We all have those traumatic moments during our lives where elements seem beyond our control. And even if we never discuss them at great lengths, they haunt our consciousness forever. No doubt, these moments do need to be considered by us once in a while and that is the beauty of the coming-of-age novel. Reading one allows us to remember certain moments in our lives and reflect on them AND to realize we were not alone in our predicament. Hence Bitter Rose by Martine Delvaux is such a great example of a coming-of-age novel.
On the evening of July 1st, my mother would wake me up to watch the colourful explosions of the fireworks, I was half asleep at my bedroom window so high in the sky that it floated. That was before the village. That was before my second life. I was still wearing my blue flannelette pajamas, I carried my pink blanket with the satin ribbons everywhere I went, it was cool to the touch, its silky weave was full of bumps, a kind of popcorn stitch you make if you knit very very tight. In that world, men were pale stars in the blind stain of the universe. People said that life was a thing you had to face on your own, you couldn’t expect anything from men, or not very much. There was the story of the one who had left. That was no secret for us, it was a secret for other people, a story full of holes. People said he was tall, he had green eyes like a lake whose bottom is invisible, algae between you toes and soft, gluey mud you sink into far enough to be afraid you’d get stuck. People said it wasn’t the first time, he’d done that kind of thing before, he’d known his share of girls. People said he wore wooden shoes and came from houses that waltzed upon the water. People said he had yellow hair and that he must have gone back to his country, where everyone had yellow hair the way he did.
There is a beauty in the ambiguity of this story. We witness the protagonist go from one situation and one place to another in different stages of her life yet we really get no concrete idea about her life. Her life is somewhat of a muddle and she is trying to figure it out yet quite can’t. And we as readers are along for the ride as we witness her confusion.
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My village was the kind of village where people were proud to say that everyone knew everyone else. It was a village like any other, like any other place where people keep watch and claim they love one another. It was that way, and sometimes worse than that. You had to work hard to protect a secret. You had to be skilled, and sneaky, you had your hands full. It was a little like carefully building the plot of a detective novel, and afterward, for weeks, you lived off the effort.
It was the kind of village you were better off forgetting, and even when you tried, you were haunted by the hot dog stand on the main street and the swimming pool at the campground that was stuck out by the exit to the highway, where villagers streamed when July rolled around. Families left the grid of the centre of the village and set up shop one kilometre away, at Camp Kittawa, one next to the other in tents and trailers, they spent their weeks’ vacation there and of course every weekend, from Friday evening to Sunday.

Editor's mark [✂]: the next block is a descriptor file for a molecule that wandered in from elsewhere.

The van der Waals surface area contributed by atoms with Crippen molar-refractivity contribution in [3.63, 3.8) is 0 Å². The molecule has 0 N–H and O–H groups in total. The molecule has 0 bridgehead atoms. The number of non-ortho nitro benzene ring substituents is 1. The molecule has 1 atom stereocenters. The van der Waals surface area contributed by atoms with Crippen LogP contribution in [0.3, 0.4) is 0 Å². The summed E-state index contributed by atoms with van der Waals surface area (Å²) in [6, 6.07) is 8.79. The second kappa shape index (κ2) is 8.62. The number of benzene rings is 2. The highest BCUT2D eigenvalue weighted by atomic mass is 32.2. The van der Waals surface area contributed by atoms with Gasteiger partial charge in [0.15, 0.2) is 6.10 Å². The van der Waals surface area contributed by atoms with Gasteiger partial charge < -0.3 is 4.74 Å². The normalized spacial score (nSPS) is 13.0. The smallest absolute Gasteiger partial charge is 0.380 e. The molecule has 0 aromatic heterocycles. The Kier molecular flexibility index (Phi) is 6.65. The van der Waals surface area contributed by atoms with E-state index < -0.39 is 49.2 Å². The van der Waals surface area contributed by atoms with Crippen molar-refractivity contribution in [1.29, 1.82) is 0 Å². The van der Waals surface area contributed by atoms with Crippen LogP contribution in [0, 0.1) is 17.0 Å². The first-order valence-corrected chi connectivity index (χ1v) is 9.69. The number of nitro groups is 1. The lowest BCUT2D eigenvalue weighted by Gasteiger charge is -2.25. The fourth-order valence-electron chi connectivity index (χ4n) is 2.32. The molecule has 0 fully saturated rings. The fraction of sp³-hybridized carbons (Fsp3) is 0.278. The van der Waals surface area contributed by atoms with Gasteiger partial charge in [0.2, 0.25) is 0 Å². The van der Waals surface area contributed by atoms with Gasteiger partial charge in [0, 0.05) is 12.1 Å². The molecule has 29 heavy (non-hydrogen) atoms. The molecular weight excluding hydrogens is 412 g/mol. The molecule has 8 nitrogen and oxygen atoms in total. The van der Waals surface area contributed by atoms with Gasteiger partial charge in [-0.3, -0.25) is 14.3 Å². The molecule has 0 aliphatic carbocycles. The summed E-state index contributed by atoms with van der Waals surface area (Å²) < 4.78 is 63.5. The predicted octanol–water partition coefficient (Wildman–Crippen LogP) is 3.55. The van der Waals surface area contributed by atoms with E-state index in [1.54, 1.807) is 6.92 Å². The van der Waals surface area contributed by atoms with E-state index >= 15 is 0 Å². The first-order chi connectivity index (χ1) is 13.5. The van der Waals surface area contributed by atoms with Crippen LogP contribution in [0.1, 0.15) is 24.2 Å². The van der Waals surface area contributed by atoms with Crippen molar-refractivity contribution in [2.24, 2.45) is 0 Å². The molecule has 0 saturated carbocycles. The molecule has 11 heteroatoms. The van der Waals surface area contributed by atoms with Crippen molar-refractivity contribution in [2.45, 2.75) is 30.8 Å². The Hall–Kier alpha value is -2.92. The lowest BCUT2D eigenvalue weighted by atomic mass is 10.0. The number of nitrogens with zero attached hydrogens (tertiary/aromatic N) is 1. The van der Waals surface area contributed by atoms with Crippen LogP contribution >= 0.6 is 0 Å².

As the summer days went by with the chlorine treatments, the skin of my nose would peel off in slices, worn-out skin that I pulled off, underneath was the pale pink of fresh flesh. We would forget the sunscreen and our hats. For the duration of the summer, the children turned into crustaceans forced head first, their arms flapping, into boiling water. My stained face was discoloured, like an old car whose doors had been eaten away by rust.
While it is a short novel (only 105 pages) it is a complex and gritty read at times. There are thoughts and emotions (especially angst) that are complex and they are given detailed descriptions to ponder over. It is a read that shouldn’t be dismissed or breezed over for sure and one that should be re-read again.
School was over, and I lived in the heat of hay and mosquito bites. My mother complained about a referendum, then brightened up when an actor became a candidate for the presidency of the United States, and when we decided to boycott the Moscow Games, since everything was a mess everywhere. She spread out the brochures on the kitchen table, and sung out the praises of horseback riding, sailing classes, mountain climbing, but I shook my head and categorically refused her idea, no matter how quality the campers were said to be. I told her, “The problem isn’t leaving here, it’s being with people and having to sleep, eat, wash, play and talk with them, all the time, rain or shine.” She said I was a hopeless case.
I remembered the summer of 1976, that summer of perfection, the Olympic Games on television, Nadia Comaneci’s perfect 10s, the whole world watched in amazement, the contortions of that small body, her little ponytail held in place by a soft cloud of cloth, the arc of her back, she was like a feather, an angel. Soon we missed the little girl with the dark eyes on the beam in Newsweek.
Bitter Rose by Martine Delvaux/Translated by David Homel is a perfect example of a coming-of-age novel. It is well-written and complex. Not a quick read but one that engages the mind with thoughts and reflections.